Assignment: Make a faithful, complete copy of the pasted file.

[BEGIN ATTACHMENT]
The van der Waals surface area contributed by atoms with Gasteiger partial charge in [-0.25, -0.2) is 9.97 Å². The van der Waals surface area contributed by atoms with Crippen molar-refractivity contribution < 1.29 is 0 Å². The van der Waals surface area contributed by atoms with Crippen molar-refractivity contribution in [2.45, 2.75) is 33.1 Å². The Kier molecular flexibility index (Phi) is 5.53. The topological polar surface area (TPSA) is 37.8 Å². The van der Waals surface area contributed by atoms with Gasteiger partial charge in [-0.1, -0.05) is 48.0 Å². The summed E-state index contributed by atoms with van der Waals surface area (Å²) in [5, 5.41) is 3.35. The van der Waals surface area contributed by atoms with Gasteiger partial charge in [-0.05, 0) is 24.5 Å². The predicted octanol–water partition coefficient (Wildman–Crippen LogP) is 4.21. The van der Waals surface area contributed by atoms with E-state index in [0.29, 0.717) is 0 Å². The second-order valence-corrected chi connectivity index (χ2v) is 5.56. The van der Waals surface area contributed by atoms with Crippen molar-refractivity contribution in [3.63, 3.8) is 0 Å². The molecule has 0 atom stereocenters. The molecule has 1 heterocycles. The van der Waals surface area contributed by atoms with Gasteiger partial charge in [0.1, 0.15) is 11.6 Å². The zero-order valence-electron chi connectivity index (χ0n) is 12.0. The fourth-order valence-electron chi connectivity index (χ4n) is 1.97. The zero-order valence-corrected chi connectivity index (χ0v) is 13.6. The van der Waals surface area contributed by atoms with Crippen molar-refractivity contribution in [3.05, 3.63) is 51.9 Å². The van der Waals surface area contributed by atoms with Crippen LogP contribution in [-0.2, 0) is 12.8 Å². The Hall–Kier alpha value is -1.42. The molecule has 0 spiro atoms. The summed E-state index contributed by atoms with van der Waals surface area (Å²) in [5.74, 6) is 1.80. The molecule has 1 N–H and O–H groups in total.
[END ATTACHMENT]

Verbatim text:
The van der Waals surface area contributed by atoms with Gasteiger partial charge in [-0.25, -0.2) is 9.97 Å². The van der Waals surface area contributed by atoms with Crippen molar-refractivity contribution < 1.29 is 0 Å². The van der Waals surface area contributed by atoms with Crippen molar-refractivity contribution in [2.45, 2.75) is 33.1 Å². The Kier molecular flexibility index (Phi) is 5.53. The topological polar surface area (TPSA) is 37.8 Å². The van der Waals surface area contributed by atoms with Gasteiger partial charge in [-0.1, -0.05) is 48.0 Å². The summed E-state index contributed by atoms with van der Waals surface area (Å²) in [5, 5.41) is 3.35. The van der Waals surface area contributed by atoms with Gasteiger partial charge in [-0.05, 0) is 24.5 Å². The predicted octanol–water partition coefficient (Wildman–Crippen LogP) is 4.21. The van der Waals surface area contributed by atoms with E-state index in [0.29, 0.717) is 0 Å². The second-order valence-corrected chi connectivity index (χ2v) is 5.56. The van der Waals surface area contributed by atoms with Crippen molar-refractivity contribution in [3.63, 3.8) is 0 Å². The molecule has 0 atom stereocenters. The molecule has 1 heterocycles. The van der Waals surface area contributed by atoms with Gasteiger partial charge in [0.1, 0.15) is 11.6 Å². The zero-order valence-electron chi connectivity index (χ0n) is 12.0. The fourth-order valence-electron chi connectivity index (χ4n) is 1.97. The zero-order valence-corrected chi connectivity index (χ0v) is 13.6. The van der Waals surface area contributed by atoms with Crippen molar-refractivity contribution in [3.05, 3.63) is 51.9 Å². The van der Waals surface area contributed by atoms with Crippen LogP contribution in [-0.2, 0) is 12.8 Å². The Hall–Kier alpha value is -1.42. The molecule has 0 spiro atoms. The summed E-state index contributed by atoms with van der Waals surface area (Å²) in [5.74, 6) is 1.80. The molecule has 1 N–H and O–H groups in total.